2.4

2.6

Fig. 6.Plot of hν Vs (αhν) 2 for CdSe thin films

The energy band gap was estimated from Tauc’s plot by extrapolating a tangential line to hν axis. The band gap of CdSe thin films were in the range from 1.61 to 1.95 eV. The band gap of CdSe can be altered with Zn doping. The band gap of ZnCdSe thin films varied in the range from 1.92-2.35 eV on increase in thickness [1,5,12, 18]. This shows that Cdse band gap can be altered with Zn doping. The reason for increase in band gap may be attributed due to the exchange of Cd atoms with Zn atoms [7, 12, 19]. On varying the concentration of CdSe, the composition of the ZnCdSe films shifted which in turn altered the energy band gap of the films. This enhanced Eg makes them useful in application like solar cells.

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S2

(αhν)2 (x 10

13 )(eV.m-1)2

S1

S3

1.8

0.9

0.0

2

3

hν (eV) 2

Fig. 7. Plot of hν Vs (αhν) forZnCdSe thin films

3.4 I-V Analysis The type of conductivity of the films was measured using hot probe method. All the films showed n-type conductivity. Fig. 8. shows the current Vs voltage plot of ZnCdSe thin films. I-V measurements were taken in the range from -10 to +10 V. The current increased linearly with increase in corresponding voltage [11]. I-V plot revealed that the films were Ohmic in nature. Current (A)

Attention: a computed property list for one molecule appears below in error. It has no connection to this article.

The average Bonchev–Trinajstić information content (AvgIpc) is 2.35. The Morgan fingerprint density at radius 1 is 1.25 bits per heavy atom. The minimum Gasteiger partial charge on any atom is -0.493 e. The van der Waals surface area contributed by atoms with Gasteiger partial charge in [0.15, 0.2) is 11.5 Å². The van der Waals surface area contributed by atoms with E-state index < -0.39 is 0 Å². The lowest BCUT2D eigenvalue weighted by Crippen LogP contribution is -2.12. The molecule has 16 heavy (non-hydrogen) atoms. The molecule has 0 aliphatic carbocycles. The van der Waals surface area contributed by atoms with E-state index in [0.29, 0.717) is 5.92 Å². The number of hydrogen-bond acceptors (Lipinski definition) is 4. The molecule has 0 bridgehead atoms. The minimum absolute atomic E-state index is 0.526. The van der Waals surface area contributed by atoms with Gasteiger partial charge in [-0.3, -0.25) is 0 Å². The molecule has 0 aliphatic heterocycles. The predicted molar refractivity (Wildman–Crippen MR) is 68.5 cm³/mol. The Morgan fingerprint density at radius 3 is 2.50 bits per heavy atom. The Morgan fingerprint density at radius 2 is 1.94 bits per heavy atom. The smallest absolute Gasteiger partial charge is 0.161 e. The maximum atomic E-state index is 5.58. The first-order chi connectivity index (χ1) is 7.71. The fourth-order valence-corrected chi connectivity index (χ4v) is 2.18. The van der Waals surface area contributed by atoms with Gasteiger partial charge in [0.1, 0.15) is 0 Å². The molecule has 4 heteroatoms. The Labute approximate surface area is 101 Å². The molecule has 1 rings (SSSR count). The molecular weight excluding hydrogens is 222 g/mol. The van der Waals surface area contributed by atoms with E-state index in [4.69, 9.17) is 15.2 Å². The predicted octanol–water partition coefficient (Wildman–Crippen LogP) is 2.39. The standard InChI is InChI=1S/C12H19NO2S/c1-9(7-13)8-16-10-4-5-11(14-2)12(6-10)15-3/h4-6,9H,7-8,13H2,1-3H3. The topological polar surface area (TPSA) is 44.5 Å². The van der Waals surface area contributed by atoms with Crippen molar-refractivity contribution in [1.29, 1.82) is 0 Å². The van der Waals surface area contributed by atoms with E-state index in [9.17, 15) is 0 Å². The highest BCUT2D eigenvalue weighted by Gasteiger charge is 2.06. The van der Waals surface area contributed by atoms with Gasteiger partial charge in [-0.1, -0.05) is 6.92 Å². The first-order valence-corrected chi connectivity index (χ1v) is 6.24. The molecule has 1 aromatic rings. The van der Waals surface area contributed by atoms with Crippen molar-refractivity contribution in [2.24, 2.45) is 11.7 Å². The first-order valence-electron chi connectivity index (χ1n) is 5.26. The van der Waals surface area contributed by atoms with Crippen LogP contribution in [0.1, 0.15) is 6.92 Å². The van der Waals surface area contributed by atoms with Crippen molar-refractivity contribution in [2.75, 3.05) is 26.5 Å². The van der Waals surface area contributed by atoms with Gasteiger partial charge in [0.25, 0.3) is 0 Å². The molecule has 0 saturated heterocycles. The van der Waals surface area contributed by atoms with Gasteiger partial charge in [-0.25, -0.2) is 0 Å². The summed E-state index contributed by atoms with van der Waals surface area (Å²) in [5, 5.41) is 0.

Current (A) S1

S2

-10

-4

6.0x10

6.0x10

-10

-4

4.0x10

-10

Voltage (V)

Voltage (V)

4.0x10 2.0x10

-8

-6

-4

-2

2

4

6

8

-10

-2.0x10

-4

2.0x10

-8

-6

-4

-2

2 -4

-2.0x10

-10

-4.0x10

-4

-4.0x10

-10

-6.0x10

-4

-6.0x10

Current (A) S3

-3

2.0x10